Research tools aimed at exploring mitochondria are becoming more and more popular and cover multiple experimental applications. They go from primary antibodies validated for immuno-assays (see “10 Mitochondrial marker antibodies“) to fluorescent probes for mitochondria-related events monitor in living-cells (e.g. MitoPeDPP for live cell imaging, mitophagy or singlet Oxygen (1O2) detection…). Here I’d like to introduce 3 new molecules developed by Focus Biomolecules to further decipher mitochondrial biology.
The year 2015 was full of significant publications in the field of ophthalmology. Here’s a snapshot of 2 “proof-of-concept” studies suggesting that “Sterols” could be promising approaches to treat cataract.
Microbial metabolites are a source of unequalled elements for in vitro assays. Sometimes neglected, these active molecules naturally provide a large spectrum of structural diversity for Drug discovery and antibiotics development programs. In this post, 6 metabolites and their respective properties are highlighted with the hope of refreshing our minds, a little bit, of the importance of such molecules in innovative research discovery.
The FDA-approved drug Losartan is used to treat high blood pressure. By preventing the blood vessels from narrowing, Losartan improves blood flow reducing hypertension. Losartan is also used to reduce kidney damage in type 2 diabetes patients with high blood pressure. Losartan is now considered an attractive therapeutical solution to prevent epilepsy associated with vascular injury.
Practicing sport creates sudden pleasant “feelings” (euphoria, anxiolysis, analgesia, euphoria…) also known as the “runner’s high”.
For decades, increased levels of ß-endorphins in the blood were associated to this sport-induced positive perception. Today, German researchers (University Medical Center Hamburg-Eppendorf) reveal that, in mice, the brain’s endocannabinoids (like the lipid-soluble endocannabinoid called anandamide) might also contribute to this well-being mood after running exercise.
This conclusion has recently been published in the PNAS review: Fuss et al. “A runner’s high depends on cannabinoid receptors in mice”(2015) PNAS, vol. 112 no. 42, DOI: 10.1073/pnas.1514996112
Here are some research tools we’ve selected to study the endocannabinoid and endorphine systems in vitro:
Microtubules are key components of the cytoskeletal structure of eukaryotic cells. Composed of alpha- and beta- tubulin sub-units, microtubules are dynamic entities with pivotal cellular roles (e.g. division and mitosis). Because of these unique characteristics, the first microtubule-based anti-cancer drugs have been described in the early 70’s. Here, we will review the 6 most popular small compounds active on tubulin polymerization and microtubules which are regularly used in today’s microtubule-centred in vitro assays.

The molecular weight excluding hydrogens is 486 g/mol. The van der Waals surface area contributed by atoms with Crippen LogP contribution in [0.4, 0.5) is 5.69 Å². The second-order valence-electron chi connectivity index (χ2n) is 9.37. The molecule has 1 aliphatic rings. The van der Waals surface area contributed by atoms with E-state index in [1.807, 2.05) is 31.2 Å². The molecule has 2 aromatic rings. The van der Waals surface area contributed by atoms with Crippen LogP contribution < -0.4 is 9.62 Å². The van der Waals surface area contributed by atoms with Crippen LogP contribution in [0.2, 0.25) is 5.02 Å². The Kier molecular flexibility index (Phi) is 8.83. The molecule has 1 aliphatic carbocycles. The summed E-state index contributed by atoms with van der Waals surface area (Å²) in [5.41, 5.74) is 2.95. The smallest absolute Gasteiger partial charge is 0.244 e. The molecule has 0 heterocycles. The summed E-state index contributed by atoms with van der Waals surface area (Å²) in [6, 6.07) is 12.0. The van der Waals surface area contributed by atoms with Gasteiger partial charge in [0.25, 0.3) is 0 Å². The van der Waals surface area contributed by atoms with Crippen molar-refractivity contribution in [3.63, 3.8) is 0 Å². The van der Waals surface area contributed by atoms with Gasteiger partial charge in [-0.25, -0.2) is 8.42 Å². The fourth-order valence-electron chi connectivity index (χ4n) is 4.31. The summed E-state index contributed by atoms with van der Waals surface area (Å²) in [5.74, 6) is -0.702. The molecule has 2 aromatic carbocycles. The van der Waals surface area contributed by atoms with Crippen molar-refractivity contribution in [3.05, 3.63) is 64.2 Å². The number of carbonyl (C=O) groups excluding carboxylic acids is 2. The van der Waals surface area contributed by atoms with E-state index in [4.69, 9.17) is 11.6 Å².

Microtubule depolymerizing/inhibitor agents
- Ansamitocin P3 (CAS# 66547-09-9) is a fungal metabolite from Actinosynnema pretiosum. Ansamitocin P3 is a maytansine analog which displays potent cytotoxicity against various human tumor cell lines. Maytansine (and analogs) cause extensive disassembly of microtubules by interacting with tubulin molecules.
- Colchicine (CAS# 64-86-8) is a naturally occurring alkaloid acting as an antimitotic agent. It binds to tubulin and depolymerizes microtubules. Colchine has been shown to induce apoptosis in a variety of cell lines.
- Nocodazole (CAS# 31430-18-9) is an anti-mitotic agent (cell cycle arrest at G2/M phase) disrupting microtubules by binding to ß-tubulin and thereby inhibiting microtubule dynamics. It causes a disruption of mitotic spindle function and fragmentation of the Golgi complex. Nocodazole also activates the JNK/SAPK signaling pathway and induces apoptosis in a variety of cell lines.
- Vinblastine sulfate (CAS# 143-67-9) is a semi-synthetic alkaloidal anticancer agent. It induces cell cycle arrest at G2/M phase by inhibiting mitotic spindle formation. Vinblastine sulfate inhibits normal microtubule assembly and induces aberant tubulin polymerization causing apoptosis. This compound also inhibits autophagosome maturation.
Microtubule stabilizing agents
- Docetaxel (CAS# 114977-28-5) is an antimitotic chemotherapeutic with reversible high-affinity binding to microtubules. It induces apoptosis in a variety of cancer cell lines. Nevertheless, tumor cells can quickly develop resistance to docetaxel via several mechanisms.
- Taxol (CAS# 33069-62-4) is a cancer chemotherapeutic agent (breast, non-small cell lung and ovarian cancers). It acts as a promoter of tubulin polymerization by stabilizing microtubules in vitro and in vivo leading to arrest of cells in the G2 and M phase of the cell cycle.
Looking for pure small molecules active on Microtubule and compatible with in vitro studies?
tebu-bio’s experts have selected high quality sources of active small molecules. Discover those related to tubulin and Microtubules right here.